Best Buy can't go on like this

The retailer's earnings are even more dismal than Wall Street had feared. Shares tumble 13%.

By Jonathan Berr Nov 21, 2012 12:34AM
Arrow Down Umbrella copyright Photographers Choice RF, SuperStockBest Buy (BBY) better hope that founder Richard Schulze and his private equity partners go through with their plans to buy the embattled consumer electronics retailer, whose future otherwise appears bleak.

The headline on the company's earnings release today says it all: "Best Buy Confirms Significant Decline in Fiscal Third Quarter 2013 Earnings." 

The company reported a net loss of $10 million, or 3 cents per share, compared with profit of $156 million, or 42 cents, a year earlier. Revenue fell to $10.8 billion, as same-store sales, a key retail metric measuring activity at stores open at least a year, fell a staggering 4.3%. Excluding one-time items, profit was 3 cents a share, missing by a long shot the 12-cent average forecast of Wall Street analysts. The revenue figure beat the $10.73 billion consensus forecast.

Shares of Best Buy, which have slumped more than 48% this year, not surprisingly plunged 13% Tuesday.

CEO Hubert Joly, who was named to the job in August, seems to have a firm grasp on the retailer's many problems which, to his credit, he isn't sugar-coating. In fact, he is quoted in the release as describing the company's financial performance as "clearly unsatisfactory." His candor is no doubt welcome by Best Buy's beleaguered investors.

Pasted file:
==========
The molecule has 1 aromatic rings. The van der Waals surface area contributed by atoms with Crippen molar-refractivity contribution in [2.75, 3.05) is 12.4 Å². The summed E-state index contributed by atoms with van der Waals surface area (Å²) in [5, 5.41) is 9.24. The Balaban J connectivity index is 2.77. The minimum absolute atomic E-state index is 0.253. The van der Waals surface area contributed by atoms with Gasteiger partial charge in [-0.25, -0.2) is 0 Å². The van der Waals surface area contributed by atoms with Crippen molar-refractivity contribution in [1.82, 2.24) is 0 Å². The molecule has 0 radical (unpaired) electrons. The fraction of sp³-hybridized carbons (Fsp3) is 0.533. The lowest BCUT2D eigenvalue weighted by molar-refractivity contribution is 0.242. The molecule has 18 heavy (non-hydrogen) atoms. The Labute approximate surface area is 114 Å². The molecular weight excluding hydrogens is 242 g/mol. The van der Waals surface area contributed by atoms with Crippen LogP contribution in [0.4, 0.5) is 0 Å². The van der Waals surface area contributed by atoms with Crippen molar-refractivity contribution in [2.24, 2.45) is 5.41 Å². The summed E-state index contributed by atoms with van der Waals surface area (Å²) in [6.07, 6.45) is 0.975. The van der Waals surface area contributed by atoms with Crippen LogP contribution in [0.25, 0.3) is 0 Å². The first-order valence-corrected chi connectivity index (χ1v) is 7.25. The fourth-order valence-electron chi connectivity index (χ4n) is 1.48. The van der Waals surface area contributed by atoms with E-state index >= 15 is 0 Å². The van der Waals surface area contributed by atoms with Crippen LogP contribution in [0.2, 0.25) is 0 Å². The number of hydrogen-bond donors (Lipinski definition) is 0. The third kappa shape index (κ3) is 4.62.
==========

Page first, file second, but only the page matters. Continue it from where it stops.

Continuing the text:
But the odds of Joly succeeding are slim. In an interview with Bloomberg News, he lamented the fact that Best Buy lacked the connection with consumers that Apple (AAPL) and Amazon (AMZN) seem to enjoy. He also is trying to boost the company's lackluster online sales by vowing to match prices of Amazon and other rivals. It's a risky strategy, but given Best Buy's precarious state, one that Joly has little choice but to follow.

Unfortunately, the retailer is being forced to increasingly compete on price instead of service. There is so much information available to consumers online that many don't need a Best But expert clothed in a blue golf shirt to advise them on what to purchase. Best Buy's stores are also cavernous and often crowded on the weekends, which makes them unpleasant places to shop.  Many of the people that you see in the stores are "show-rooming" -- checking out products in the company's bricks-and-mortar stores that they will later buy online at a much cheaper price. That is a growing problem.

Time is not on Best Buy's side, particularly as it heads into the important holiday season. Wall Street will want to see some signs of improvement, tiny as they may be, or else Joly's job could be in jeopardy. Schulze and his partners will also demand better performance if they are able to finalize their plans to make an offer. If that happens, the founder should keep Joly as CEO because he seems to have a firm grasp on the retailer's problems. All Joly needs is the time -- and money -- to fix them, which is easier said than done.

Jonathan Berr does not own shares of the listed stocks. Follow him on Twitter@jdberr.


 
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